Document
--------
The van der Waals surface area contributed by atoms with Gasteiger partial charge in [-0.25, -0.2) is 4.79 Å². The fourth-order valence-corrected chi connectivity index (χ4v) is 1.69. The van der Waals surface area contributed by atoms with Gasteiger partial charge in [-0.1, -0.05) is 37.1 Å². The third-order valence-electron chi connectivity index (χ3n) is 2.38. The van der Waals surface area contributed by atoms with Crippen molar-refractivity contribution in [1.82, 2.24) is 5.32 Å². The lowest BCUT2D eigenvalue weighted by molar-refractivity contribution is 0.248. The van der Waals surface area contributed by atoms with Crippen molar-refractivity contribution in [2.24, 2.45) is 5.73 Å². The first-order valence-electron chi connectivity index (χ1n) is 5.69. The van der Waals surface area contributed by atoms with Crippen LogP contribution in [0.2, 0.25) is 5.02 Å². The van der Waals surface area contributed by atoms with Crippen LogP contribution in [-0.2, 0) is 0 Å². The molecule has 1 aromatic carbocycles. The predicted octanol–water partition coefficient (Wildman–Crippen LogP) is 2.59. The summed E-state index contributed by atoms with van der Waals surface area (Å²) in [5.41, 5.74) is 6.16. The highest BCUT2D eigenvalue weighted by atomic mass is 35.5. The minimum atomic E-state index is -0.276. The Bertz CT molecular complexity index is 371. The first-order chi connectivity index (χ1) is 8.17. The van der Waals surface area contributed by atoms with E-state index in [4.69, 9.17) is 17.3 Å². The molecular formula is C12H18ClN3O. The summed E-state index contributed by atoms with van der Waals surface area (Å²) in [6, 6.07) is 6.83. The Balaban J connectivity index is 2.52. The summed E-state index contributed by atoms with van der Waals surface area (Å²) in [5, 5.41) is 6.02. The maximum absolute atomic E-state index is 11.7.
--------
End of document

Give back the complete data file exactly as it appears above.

The van der Waals surface area contributed by atoms with Gasteiger partial charge in [-0.25, -0.2) is 4.79 Å². The fourth-order valence-corrected chi connectivity index (χ4v) is 1.69. The van der Waals surface area contributed by atoms with Gasteiger partial charge in [-0.1, -0.05) is 37.1 Å². The third-order valence-electron chi connectivity index (χ3n) is 2.38. The van der Waals surface area contributed by atoms with Crippen molar-refractivity contribution in [1.82, 2.24) is 5.32 Å². The lowest BCUT2D eigenvalue weighted by molar-refractivity contribution is 0.248. The van der Waals surface area contributed by atoms with Crippen molar-refractivity contribution in [2.24, 2.45) is 5.73 Å². The first-order valence-electron chi connectivity index (χ1n) is 5.69. The van der Waals surface area contributed by atoms with Crippen LogP contribution in [0.2, 0.25) is 5.02 Å². The van der Waals surface area contributed by atoms with Crippen LogP contribution in [-0.2, 0) is 0 Å². The molecule has 1 aromatic carbocycles. The predicted octanol–water partition coefficient (Wildman–Crippen LogP) is 2.59. The summed E-state index contributed by atoms with van der Waals surface area (Å²) in [5.41, 5.74) is 6.16. The highest BCUT2D eigenvalue weighted by atomic mass is 35.5. The minimum atomic E-state index is -0.276. The Bertz CT molecular complexity index is 371. The first-order chi connectivity index (χ1) is 8.17. The van der Waals surface area contributed by atoms with E-state index in [4.69, 9.17) is 17.3 Å². The molecular formula is C12H18ClN3O. The summed E-state index contributed by atoms with van der Waals surface area (Å²) in [6, 6.07) is 6.83. The Balaban J connectivity index is 2.52. The summed E-state index contributed by atoms with van der Waals surface area (Å²) in [5, 5.41) is 6.02. The maximum absolute atomic E-state index is 11.7.